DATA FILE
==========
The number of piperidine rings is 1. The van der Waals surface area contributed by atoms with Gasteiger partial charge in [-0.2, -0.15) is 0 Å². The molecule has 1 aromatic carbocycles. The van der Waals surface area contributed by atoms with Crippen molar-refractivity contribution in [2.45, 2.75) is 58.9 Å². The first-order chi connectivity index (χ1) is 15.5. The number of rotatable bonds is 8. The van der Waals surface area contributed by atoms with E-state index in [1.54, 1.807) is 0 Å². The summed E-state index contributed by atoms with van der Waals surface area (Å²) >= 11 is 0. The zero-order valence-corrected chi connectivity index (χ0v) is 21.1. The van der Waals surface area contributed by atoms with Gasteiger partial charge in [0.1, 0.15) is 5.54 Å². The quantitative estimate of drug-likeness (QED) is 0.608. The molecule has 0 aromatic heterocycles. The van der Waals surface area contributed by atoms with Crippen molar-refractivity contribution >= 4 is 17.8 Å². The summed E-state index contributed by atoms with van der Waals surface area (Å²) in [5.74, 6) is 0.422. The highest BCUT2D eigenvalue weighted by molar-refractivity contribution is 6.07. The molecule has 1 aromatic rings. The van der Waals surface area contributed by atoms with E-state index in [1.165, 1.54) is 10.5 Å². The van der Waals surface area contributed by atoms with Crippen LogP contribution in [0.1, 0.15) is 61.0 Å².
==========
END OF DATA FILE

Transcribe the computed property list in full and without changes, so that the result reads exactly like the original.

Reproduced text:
The number of piperidine rings is 1. The van der Waals surface area contributed by atoms with Gasteiger partial charge in [-0.2, -0.15) is 0 Å². The molecule has 1 aromatic carbocycles. The van der Waals surface area contributed by atoms with Crippen molar-refractivity contribution in [2.45, 2.75) is 58.9 Å². The first-order chi connectivity index (χ1) is 15.5. The number of rotatable bonds is 8. The van der Waals surface area contributed by atoms with E-state index in [1.54, 1.807) is 0 Å². The summed E-state index contributed by atoms with van der Waals surface area (Å²) >= 11 is 0. The zero-order valence-corrected chi connectivity index (χ0v) is 21.1. The van der Waals surface area contributed by atoms with Gasteiger partial charge in [0.1, 0.15) is 5.54 Å². The quantitative estimate of drug-likeness (QED) is 0.608. The molecule has 0 aromatic heterocycles. The van der Waals surface area contributed by atoms with Crippen molar-refractivity contribution >= 4 is 17.8 Å². The summed E-state index contributed by atoms with van der Waals surface area (Å²) in [5.74, 6) is 0.422. The highest BCUT2D eigenvalue weighted by molar-refractivity contribution is 6.07. The molecule has 1 aromatic rings. The van der Waals surface area contributed by atoms with E-state index in [1.165, 1.54) is 10.5 Å². The van der Waals surface area contributed by atoms with Crippen LogP contribution in [0.1, 0.15) is 61.0 Å².